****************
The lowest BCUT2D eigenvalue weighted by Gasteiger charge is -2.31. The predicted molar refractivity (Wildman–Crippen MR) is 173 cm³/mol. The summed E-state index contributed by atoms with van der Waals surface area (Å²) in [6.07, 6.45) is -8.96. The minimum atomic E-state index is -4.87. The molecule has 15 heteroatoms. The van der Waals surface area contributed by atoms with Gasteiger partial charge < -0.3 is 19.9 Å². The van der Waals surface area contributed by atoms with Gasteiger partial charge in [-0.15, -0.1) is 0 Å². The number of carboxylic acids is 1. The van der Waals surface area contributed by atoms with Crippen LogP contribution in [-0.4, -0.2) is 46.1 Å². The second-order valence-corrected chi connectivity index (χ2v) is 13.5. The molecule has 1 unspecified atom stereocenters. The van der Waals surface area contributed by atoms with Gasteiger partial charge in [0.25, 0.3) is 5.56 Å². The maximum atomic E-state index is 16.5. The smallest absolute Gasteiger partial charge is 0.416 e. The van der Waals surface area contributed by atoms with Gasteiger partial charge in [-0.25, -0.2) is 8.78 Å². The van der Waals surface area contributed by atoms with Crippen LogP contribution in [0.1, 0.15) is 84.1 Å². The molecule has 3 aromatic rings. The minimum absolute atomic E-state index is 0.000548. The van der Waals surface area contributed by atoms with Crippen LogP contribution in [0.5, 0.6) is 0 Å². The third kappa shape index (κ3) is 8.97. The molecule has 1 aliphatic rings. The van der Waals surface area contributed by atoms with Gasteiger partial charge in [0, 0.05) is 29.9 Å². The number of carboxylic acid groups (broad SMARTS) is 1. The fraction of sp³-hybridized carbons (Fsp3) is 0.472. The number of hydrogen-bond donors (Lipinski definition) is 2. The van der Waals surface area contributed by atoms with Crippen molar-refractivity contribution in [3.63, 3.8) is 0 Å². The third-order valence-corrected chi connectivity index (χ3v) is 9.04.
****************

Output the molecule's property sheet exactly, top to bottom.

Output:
The lowest BCUT2D eigenvalue weighted by Gasteiger charge is -2.31. The predicted molar refractivity (Wildman–Crippen MR) is 173 cm³/mol. The summed E-state index contributed by atoms with van der Waals surface area (Å²) in [6.07, 6.45) is -8.96. The minimum atomic E-state index is -4.87. The molecule has 15 heteroatoms. The van der Waals surface area contributed by atoms with Gasteiger partial charge < -0.3 is 19.9 Å². The van der Waals surface area contributed by atoms with Gasteiger partial charge in [-0.15, -0.1) is 0 Å². The number of carboxylic acids is 1. The van der Waals surface area contributed by atoms with Crippen LogP contribution in [-0.4, -0.2) is 46.1 Å². The second-order valence-corrected chi connectivity index (χ2v) is 13.5. The molecule has 1 unspecified atom stereocenters. The van der Waals surface area contributed by atoms with Gasteiger partial charge in [0.25, 0.3) is 5.56 Å². The maximum atomic E-state index is 16.5. The smallest absolute Gasteiger partial charge is 0.416 e. The van der Waals surface area contributed by atoms with Gasteiger partial charge in [-0.25, -0.2) is 8.78 Å². The van der Waals surface area contributed by atoms with Crippen LogP contribution in [0.1, 0.15) is 84.1 Å². The molecule has 3 aromatic rings. The minimum absolute atomic E-state index is 0.000548. The van der Waals surface area contributed by atoms with Crippen LogP contribution in [0.5, 0.6) is 0 Å². The third kappa shape index (κ3) is 8.97. The molecule has 1 aliphatic rings. The van der Waals surface area contributed by atoms with Gasteiger partial charge in [0, 0.05) is 29.9 Å². The number of carboxylic acid groups (broad SMARTS) is 1. The fraction of sp³-hybridized carbons (Fsp3) is 0.472. The number of hydrogen-bond donors (Lipinski definition) is 2. The van der Waals surface area contributed by atoms with Crippen molar-refractivity contribution in [3.63, 3.8) is 0 Å². The third-order valence-corrected chi connectivity index (χ3v) is 9.04.